Fez was a game that took years to develop and it enjoyed a strong amount of hype leading up to its release. For those waiting on the game, the wait felt long and painful, but finally the game hit on April 13, 2012. Gamers purchased Fez in droves, and although neither Microsoft nor Polytron released sales numbers, we do know that it sold over 100,000 copies in the early going. All seemed well, but it didn’t take long for people to start finding bugs, glitches, and hiccups in the Fez experience.
And then Polytron patched Fez.
With the patch that Polytron released for Fez, many of the bugs, crashes, and performance issues were resolved, but for a small number of gamers out there, the patch corrupted save files. The only fix was to completely abandon progress and start over, which has proven to be a tough pill to swallow by those affected.
When it became clear that the patch was problematic, Polytron pulled the patch and promised a better fix. The promise, however, would never be fulfilled. After going the rounds of negotiation with Microsoft, Phil Fish, owner/founder of Polytron decided that he’d rather not pony up the cash it costs to issue a second patch (first patch is free, second patch costs money) and just tell those who were affected by the bug, myself included, that they’d have to dump their progress and start the game over.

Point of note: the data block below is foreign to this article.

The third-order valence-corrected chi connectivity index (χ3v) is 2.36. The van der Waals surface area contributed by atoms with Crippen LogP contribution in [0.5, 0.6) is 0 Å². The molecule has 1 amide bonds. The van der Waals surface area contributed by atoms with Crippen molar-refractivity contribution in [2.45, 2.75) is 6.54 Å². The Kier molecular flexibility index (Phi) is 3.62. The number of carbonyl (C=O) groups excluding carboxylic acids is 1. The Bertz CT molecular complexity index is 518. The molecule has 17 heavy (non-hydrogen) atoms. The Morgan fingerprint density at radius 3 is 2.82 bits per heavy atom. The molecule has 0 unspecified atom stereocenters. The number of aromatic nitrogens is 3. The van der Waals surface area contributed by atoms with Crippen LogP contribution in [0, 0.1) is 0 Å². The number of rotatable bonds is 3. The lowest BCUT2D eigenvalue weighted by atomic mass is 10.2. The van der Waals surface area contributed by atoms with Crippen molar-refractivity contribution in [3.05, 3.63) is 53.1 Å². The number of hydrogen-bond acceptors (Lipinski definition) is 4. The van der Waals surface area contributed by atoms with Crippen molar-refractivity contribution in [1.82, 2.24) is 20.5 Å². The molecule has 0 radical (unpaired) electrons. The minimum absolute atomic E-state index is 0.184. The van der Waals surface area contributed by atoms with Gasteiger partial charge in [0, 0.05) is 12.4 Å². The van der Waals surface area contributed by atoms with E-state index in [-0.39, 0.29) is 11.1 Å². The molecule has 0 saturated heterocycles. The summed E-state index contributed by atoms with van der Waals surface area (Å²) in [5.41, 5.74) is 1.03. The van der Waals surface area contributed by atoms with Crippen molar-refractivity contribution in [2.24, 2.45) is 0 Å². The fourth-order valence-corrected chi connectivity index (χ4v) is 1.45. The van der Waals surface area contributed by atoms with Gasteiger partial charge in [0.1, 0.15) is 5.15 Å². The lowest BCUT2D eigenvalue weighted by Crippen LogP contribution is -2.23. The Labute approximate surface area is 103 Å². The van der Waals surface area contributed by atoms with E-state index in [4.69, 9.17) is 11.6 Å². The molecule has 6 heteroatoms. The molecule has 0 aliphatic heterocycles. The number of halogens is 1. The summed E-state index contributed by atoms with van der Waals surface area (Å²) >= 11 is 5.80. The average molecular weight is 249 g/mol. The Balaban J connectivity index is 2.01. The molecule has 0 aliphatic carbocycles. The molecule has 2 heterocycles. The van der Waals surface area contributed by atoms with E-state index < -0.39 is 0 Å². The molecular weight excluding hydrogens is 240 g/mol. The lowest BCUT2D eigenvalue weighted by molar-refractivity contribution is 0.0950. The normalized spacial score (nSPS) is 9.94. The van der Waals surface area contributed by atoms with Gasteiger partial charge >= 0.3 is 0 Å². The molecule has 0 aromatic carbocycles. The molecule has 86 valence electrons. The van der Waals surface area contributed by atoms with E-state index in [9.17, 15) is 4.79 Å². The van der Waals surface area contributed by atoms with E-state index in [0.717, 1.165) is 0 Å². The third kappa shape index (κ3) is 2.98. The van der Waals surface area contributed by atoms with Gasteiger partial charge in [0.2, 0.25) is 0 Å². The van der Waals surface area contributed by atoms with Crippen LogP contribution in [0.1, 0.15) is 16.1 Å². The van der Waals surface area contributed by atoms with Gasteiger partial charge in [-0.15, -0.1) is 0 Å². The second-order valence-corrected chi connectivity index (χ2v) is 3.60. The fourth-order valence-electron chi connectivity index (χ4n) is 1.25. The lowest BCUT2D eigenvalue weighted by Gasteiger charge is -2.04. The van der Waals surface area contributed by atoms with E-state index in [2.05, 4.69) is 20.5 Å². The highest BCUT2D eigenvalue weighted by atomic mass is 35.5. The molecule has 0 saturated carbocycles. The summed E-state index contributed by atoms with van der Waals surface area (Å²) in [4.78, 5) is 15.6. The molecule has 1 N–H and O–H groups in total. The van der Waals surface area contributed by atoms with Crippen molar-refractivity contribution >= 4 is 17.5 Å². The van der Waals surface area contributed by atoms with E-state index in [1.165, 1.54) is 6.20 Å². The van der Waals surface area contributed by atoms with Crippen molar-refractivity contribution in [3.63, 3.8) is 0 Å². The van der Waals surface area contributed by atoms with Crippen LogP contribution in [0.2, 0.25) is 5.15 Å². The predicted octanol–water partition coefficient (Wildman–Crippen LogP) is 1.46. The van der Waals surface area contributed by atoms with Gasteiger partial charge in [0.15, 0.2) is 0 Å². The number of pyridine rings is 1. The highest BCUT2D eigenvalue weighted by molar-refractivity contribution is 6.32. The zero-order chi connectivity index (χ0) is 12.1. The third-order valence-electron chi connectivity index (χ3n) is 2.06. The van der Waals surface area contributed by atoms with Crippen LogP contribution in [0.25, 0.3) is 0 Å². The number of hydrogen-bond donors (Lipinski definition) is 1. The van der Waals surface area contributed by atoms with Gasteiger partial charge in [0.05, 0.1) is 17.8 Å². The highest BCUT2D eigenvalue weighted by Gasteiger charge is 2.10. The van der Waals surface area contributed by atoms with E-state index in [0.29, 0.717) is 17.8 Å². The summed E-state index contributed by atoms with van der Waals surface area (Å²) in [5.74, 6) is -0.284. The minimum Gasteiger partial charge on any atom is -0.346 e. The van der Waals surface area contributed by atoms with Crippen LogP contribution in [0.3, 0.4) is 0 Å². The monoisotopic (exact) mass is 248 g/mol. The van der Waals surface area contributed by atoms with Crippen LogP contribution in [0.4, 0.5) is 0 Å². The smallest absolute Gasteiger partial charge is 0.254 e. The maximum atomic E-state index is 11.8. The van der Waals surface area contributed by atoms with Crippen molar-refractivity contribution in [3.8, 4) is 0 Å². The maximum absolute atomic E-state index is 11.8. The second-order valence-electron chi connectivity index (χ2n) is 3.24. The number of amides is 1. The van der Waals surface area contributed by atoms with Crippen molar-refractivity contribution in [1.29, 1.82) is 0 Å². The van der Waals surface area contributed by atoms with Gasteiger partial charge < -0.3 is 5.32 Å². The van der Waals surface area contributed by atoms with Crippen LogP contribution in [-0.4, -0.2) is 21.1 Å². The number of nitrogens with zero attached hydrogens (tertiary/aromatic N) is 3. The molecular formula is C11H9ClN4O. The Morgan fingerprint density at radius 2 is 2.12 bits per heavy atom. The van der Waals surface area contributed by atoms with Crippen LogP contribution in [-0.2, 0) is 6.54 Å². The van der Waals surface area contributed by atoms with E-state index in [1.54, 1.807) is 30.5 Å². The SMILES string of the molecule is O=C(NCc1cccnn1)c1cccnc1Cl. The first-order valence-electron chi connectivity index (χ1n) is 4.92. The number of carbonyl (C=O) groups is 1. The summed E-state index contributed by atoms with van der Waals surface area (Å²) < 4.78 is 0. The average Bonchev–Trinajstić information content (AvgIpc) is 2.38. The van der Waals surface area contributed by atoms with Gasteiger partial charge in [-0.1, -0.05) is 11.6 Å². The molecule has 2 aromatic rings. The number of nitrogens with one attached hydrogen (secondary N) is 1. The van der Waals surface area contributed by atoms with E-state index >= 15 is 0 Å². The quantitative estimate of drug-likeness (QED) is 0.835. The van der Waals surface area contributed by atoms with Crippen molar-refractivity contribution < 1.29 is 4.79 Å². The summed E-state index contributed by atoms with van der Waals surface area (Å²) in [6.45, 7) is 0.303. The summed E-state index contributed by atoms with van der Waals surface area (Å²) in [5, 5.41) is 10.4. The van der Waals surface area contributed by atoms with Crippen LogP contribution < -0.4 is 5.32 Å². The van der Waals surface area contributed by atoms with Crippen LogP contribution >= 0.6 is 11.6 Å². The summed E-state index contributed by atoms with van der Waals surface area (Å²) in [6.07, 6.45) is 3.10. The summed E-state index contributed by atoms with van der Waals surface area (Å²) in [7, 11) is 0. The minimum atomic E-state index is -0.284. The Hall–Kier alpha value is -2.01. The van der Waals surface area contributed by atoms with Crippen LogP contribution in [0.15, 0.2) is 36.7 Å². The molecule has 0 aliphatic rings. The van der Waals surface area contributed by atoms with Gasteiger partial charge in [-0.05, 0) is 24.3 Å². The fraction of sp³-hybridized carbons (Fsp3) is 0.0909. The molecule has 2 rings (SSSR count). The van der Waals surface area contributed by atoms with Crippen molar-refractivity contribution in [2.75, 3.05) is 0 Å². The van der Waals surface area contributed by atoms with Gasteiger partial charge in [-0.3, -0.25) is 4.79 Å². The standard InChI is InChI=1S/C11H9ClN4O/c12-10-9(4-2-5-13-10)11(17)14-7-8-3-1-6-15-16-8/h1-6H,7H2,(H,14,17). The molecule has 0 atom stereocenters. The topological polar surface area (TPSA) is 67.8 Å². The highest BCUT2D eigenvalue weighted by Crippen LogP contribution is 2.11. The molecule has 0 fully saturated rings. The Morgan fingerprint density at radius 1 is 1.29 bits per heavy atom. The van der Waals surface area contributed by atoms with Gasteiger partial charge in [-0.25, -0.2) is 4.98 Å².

Well, I don’t want to start over. I don’t feel like I should have to start over. I feel like if you’re going to publish a game on a major platform that you owe it to your supporters to make sure that they get a bug free experience. Phil ranted about how it was expensive to issue a patch. So what, Phil? Fix the game and put out that patch. Eat the money.
What irks me almost as much as my flawed save file is that Phil complained about Microsoft and how it was so terrible that he would be faced with this fee. Cry me a river, Phil. YOU CHOSE TO SIGN AN EXCLUSIVE DEAL WITH MICROSOFT, DON’T TURN AROUND AND WHINE ABOUT IT LATER. Phil has gone on record saying that the exclusivity deal has been a nightmare. Yeah, I bet it sucked having Microsoft market your game aggressively for you, right Phil? I bet it sucked having prime real estate on the Xbox dashboard.
Phil likes to paint himself as a victim, but he knew what he was getting into when he signed the exclusivity agreement. He put out a game that was bugged and then issued a patch that had even worse bugs. If Phil says he was unaware of any potential problems when signing an exclusivity agreement, it was because he was blinded by dollar signs.
And Phil has a history of being a total douchebag. He’s put down PC gamers, media outlets, Microsoft (who offered to work with him on the patch issue and he kicked dust and cried instead), Japanese developers, and his former business partner who was by all accounts horribly misrepresented in Indie Game: The Movie on the account of Phil’s one-sided account of things. All these things could be swallowed until he burned his consumers to save a few bucks, which is often an unforgivable sin in retail.
Well, that’s it. I’m not ever giving Polytron another penny. If they want to make things right, I’ll reconsider, but I have a habit of not dealing with companies that wrong me and then make no attempt to make it right even though it’s fully within their means to do so. Maybe I’m alone, I don’t know, but I just think that Phil Fish’s stance is childish, disrespectful, and greedy.